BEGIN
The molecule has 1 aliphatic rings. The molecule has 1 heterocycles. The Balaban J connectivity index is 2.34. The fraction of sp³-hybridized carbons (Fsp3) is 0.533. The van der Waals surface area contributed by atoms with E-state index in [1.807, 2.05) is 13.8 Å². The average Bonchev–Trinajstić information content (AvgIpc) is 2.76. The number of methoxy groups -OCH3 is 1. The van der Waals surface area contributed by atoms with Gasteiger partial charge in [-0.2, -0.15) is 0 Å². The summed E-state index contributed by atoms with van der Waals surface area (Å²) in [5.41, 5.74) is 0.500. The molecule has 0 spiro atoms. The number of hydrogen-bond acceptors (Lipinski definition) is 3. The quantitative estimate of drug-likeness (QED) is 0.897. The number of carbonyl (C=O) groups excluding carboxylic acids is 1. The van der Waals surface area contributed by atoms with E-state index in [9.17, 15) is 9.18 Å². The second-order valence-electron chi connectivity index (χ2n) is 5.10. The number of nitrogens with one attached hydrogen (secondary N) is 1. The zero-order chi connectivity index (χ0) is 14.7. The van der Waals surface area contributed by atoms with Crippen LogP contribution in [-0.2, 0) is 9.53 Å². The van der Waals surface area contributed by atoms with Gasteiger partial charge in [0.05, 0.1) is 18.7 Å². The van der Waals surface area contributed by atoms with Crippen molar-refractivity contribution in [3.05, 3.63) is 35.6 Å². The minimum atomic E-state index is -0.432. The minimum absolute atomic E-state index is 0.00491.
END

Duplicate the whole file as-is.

The molecule has 1 aliphatic rings. The molecule has 1 heterocycles. The Balaban J connectivity index is 2.34. The fraction of sp³-hybridized carbons (Fsp3) is 0.533. The van der Waals surface area contributed by atoms with E-state index in [1.807, 2.05) is 13.8 Å². The average Bonchev–Trinajstić information content (AvgIpc) is 2.76. The number of methoxy groups -OCH3 is 1. The van der Waals surface area contributed by atoms with Gasteiger partial charge in [-0.2, -0.15) is 0 Å². The summed E-state index contributed by atoms with van der Waals surface area (Å²) in [5.41, 5.74) is 0.500. The molecule has 0 spiro atoms. The number of hydrogen-bond acceptors (Lipinski definition) is 3. The quantitative estimate of drug-likeness (QED) is 0.897. The number of carbonyl (C=O) groups excluding carboxylic acids is 1. The van der Waals surface area contributed by atoms with E-state index in [9.17, 15) is 9.18 Å². The second-order valence-electron chi connectivity index (χ2n) is 5.10. The number of nitrogens with one attached hydrogen (secondary N) is 1. The zero-order chi connectivity index (χ0) is 14.7. The van der Waals surface area contributed by atoms with Crippen LogP contribution in [-0.2, 0) is 9.53 Å². The van der Waals surface area contributed by atoms with Gasteiger partial charge in [0.05, 0.1) is 18.7 Å². The van der Waals surface area contributed by atoms with Crippen molar-refractivity contribution in [3.05, 3.63) is 35.6 Å². The minimum atomic E-state index is -0.432. The minimum absolute atomic E-state index is 0.00491.